Personal health budgets for children and young people: lessons learnt
To coincide with Learning Disability Week 2017 and NHS England’s conference, Sue Turner sets out some of the learning from three sites who have been implementing Personal Health Budgets (PHBs) for children and young people with complex needs.
The National Development Team for Inclusion (NDTi) has worked with Plymouth, Hampshire and Derbyshire to find out about the barriers and potential solutions to successful implementation of Personal Health Budgets. Here are some bitesize insights taken from the full report and top tips.
- The introduction of good personal health budgets requires ‘whole system change'. In this instance we include our education sector colleagues so that planning around PHBs, Education Plans and Health and Care Plans are brought together. When this happened in Plymouth it led to ‘different conversations’ and thus a better way of working. However, this is the exception rather than the norm, and it can be difficult to achieve clear, joined up leadership against a backdrop of continual organisational change.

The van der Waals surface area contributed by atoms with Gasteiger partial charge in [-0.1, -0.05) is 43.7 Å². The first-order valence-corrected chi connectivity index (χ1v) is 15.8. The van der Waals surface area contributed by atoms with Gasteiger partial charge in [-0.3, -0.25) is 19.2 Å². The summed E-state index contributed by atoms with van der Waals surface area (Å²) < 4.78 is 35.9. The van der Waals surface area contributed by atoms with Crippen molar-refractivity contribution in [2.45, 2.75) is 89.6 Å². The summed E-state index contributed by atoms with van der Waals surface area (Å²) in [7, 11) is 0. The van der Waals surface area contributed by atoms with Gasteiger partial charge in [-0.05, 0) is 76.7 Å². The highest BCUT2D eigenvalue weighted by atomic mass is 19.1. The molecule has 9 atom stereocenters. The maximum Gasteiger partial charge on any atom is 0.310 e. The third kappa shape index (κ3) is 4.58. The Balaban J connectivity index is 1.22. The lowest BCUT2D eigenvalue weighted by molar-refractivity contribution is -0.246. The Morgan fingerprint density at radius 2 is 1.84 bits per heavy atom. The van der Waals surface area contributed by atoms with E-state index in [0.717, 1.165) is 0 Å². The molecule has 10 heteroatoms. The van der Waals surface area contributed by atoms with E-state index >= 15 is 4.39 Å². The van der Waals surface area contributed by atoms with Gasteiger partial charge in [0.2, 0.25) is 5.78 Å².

- It is not just about statutory services. Partnership working with the voluntary and third sector are also important, both in terms of support planning, and the development of creative, community based support options.
- People need to develop a joint understanding of ‘strength-based assessment and support planning’ in other words an assessment and planning that looks at a person’s strengths and what they are able to do, rather than their weaknesses. But professionals didn’t always turn up to training or planning meetings. No doubt they were extremely busy, but this resulted in wasted time, miscommunication and poor relationships with families.
- Families and the child/young person should be at the centre of the process. Investing in and listening to families, and ensuring they have the right information is crucial, but this did not always happen, leading to confusion and disengagement from the project. Peer support networks can be very helpful in these circumstances, as often the best people to talk to families are other families.
Glenys Newman, a personal health budget advisor who was interviewed for this project says:
“I manage to put people at ease and for them, knowing that I also manage my own Personal Health Budget for my daughter who has complex needs can be reassuring as I have first-hand experience of the challenges they can face.”
Sites worked hard to address these issues, and it will be important for other areas to learn from them as the implementation of PHBs continues. It is particularly important to keep listening to people with learning disabilities and their families.
One of our associates, Sam Sly, sums this up well:
“Remember the answers to a good life are in the detail. You just have to listen to those who know.”